Tom Turner, Director of Strategy & Operations, CultX - Cult Wines

  • • A 'non-vintage' blockbuster that demonstrates incredible complexity and balance. The nose lends a hint of toastiness with mild citrus notes and stone fruit. The palate is full-bodied with intense concentration and layers of fruit and acidity while retaining it's crisp freshness.

  • • Despite the abundance of flavours, there's not a hint of sweetness, this is extra, extra-brut with 4g/l dosage. The style with savoury character pairs beautifully with fresh fish, seafood and, on this particular occasion, buratta with burnt nectarine and candied walnuts.

  • • Many of the hyped grower Champagnes can have a reputation and - subsequently - a price tag that's impossible to live up to. Les Maillons, however, is far from one of those and when considering the quality alongside the microscopic 3,000 bottle-production, it seems rather great value!


Our fine wine feature

Wine on ice: A refreshing twist

Written by - Olivia Bodle, Head of Global Events - Cult Wines

In the bustling world of wines, there's always room for innovation and exploration.

Traditional narratives around wine consumption are steeped in strict dos and don'ts. Among these debated practices is the act of popping ice into wine. Is it truly a faux-pas? Let's explore.

Picture this: a sweltering summer afternoon with a desire for a refreshing drink. Enter Moët Ice Impérial Champagne. The signature serve dictates pouring it over ice, this sparkling gem dances on the palate, boasting fruity notes and a revitalising finish. While some might raise an eyebrow at ice in wine (and raise two eyebrows at ice in Champagne), a chilled glass of this sparkling delight could make many reconsider.

Considering fuller-bodied whites, they are at their best when only slightly chilled. This makes a big, bold Chardonnay not the best drink for most parched wine-lovers on a scorching day?

The answer lies in lighter-bodied whites that are at their best when well chilled.

Wine on ice: A refreshing twist

Albarino and Gavi, when cooled to perfection, maintain their unique profiles, offering a crisp and quenching drink for those blazing summer days.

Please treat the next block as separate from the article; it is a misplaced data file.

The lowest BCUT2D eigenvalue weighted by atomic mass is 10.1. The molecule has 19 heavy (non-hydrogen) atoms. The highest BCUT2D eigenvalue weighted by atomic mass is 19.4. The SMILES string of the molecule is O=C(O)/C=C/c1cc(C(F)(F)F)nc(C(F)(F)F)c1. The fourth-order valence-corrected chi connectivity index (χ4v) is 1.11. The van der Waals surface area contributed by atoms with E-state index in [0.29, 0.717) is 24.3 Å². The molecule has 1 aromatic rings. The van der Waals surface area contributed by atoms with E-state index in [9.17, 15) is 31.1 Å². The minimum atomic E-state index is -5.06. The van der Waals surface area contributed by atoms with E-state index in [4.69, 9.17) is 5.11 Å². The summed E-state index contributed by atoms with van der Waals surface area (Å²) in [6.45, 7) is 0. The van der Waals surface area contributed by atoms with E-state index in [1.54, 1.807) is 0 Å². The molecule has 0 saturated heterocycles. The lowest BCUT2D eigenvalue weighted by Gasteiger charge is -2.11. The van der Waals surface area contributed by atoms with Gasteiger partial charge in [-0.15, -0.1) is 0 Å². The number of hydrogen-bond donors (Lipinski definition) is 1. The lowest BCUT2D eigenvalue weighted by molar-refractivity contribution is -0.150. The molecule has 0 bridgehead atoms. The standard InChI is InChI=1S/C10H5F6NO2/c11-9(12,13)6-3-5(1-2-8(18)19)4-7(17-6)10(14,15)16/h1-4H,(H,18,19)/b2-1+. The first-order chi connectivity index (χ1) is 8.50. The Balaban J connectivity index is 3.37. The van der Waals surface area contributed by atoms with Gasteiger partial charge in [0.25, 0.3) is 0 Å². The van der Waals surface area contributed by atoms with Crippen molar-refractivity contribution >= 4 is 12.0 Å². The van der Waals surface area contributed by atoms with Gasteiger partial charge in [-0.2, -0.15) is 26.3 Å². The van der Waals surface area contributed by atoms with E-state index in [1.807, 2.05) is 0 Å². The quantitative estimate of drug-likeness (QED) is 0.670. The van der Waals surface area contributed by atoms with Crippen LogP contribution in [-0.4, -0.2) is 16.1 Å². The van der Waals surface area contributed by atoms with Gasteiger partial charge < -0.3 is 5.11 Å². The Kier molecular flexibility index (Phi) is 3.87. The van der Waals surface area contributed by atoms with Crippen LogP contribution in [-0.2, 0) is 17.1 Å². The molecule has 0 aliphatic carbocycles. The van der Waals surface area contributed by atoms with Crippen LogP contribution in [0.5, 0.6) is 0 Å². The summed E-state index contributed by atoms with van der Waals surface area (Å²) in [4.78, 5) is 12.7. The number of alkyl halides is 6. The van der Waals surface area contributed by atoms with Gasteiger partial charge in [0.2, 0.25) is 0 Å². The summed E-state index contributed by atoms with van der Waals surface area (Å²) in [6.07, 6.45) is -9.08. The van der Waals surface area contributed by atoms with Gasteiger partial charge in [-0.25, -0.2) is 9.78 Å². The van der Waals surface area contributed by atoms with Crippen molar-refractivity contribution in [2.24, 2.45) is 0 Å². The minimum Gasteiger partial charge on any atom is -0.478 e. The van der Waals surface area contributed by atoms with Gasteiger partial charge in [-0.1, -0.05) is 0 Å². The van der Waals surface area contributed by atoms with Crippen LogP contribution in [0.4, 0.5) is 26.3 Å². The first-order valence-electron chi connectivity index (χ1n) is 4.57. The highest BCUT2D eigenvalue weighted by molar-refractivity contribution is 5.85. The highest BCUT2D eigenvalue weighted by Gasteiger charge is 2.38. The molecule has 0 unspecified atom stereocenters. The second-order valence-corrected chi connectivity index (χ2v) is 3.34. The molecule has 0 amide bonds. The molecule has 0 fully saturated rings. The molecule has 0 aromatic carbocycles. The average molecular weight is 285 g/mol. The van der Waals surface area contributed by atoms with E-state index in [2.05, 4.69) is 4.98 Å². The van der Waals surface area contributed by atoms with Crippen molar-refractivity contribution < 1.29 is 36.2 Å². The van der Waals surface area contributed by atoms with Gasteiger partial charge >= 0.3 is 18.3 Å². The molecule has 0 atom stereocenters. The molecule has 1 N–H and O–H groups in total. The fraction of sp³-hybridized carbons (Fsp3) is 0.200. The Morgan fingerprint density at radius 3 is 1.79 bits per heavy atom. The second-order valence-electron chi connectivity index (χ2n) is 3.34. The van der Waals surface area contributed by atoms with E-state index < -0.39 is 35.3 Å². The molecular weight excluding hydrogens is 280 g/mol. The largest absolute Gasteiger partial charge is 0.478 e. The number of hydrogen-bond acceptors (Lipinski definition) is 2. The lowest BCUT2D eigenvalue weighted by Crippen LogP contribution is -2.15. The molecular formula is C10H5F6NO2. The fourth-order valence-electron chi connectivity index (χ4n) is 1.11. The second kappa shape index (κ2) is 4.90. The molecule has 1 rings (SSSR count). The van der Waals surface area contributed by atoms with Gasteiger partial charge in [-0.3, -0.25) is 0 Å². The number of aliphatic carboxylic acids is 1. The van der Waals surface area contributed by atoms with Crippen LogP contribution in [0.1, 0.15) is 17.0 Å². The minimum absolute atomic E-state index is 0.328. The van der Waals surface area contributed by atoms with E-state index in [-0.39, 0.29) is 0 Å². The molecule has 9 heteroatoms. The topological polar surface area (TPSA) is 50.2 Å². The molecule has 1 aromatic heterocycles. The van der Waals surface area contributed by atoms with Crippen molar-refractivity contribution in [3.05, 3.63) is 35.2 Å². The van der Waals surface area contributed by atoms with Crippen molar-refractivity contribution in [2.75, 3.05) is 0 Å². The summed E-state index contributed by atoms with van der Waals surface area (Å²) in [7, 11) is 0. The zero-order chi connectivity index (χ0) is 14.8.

When it comes to chilling red wines, the choice of variety is paramount. The ideal pick would be a wine with low tannins and medium alcohol content. Beaujolais (from the Gamay grape) is the quintessential red to chill down for a summer BBQ. The signature Austrian red grape, Zweigelt is lovely when serve chilled. Etna Rosso from Graci, a distinctive red from the slopes of Sicily, stands out as something even more off-the-beaten-track. When cooled on ice, its lighter body and vibrant flavours emerge delightfully.

For those who are wary of the diluting effects of traditional ice cubes, there's a solution. Metal ice cubes, a favourite among whisky connoisseurs, ensure optimal cooling without the risk of dilution.

In the spirit of challenging norms and discovering new delights, here's an invitation to explore the expansive world of wines with a refreshing twist. Embrace the coolness, and cheers to invigorating, icy sips! Looking forward to more "cooler" discussions about wines. Until the next exploration, keep the spirit of adventure alive!


Explore & travel

Sippin’ in Santorini

Written by - Lauren Delahoy, CRM Manager - Cult Wines

Santorini, an island known for its romantic sunset, whitewashed houses with blue domed roof and its history. But what many may not know is that a century ago the entire island was a vineyard and is still home to some of the oldest vines in the world. Today, the island has around 1,000 ha of vineyards and is home to over 20 wineries. With this many wineries, it would be rude not to visit and try some of the local wine.

The vineyards of Santorini are certainly unique to what you’d find in the regions of the Northern and Southern Hemisphere, with their basket technique to protect the grapes from the strong winds of the sea, and its limited rainfall throughout the year, you find yourself in utter ore as to the man hours that goes into maintaining and harvesting these vines that produce such a unique and earthy taste.

I was fortunate enough to be able to taste a vast variety of different wines from various vineyards, from exquisite dry whites to full flavoured dessert wines that had been barrelled for over 16 years. My favourite from the entire experience being the Mavrotragano, with its aromas of red fruits, bitter chocolate, smoke and minerality.

Sippin’ in Santorini

So much so, that I may have taken a few bottles home with me.

The knowledge and the passion of those who live and breathe through these vineyards in Santorini was inspirational. I highly recommend to anyone that visits this picturesque island to view and taste some of the incredible wine that it has to offer. You’ll certainly have a taste of culture whilst seeing some breathtaking views.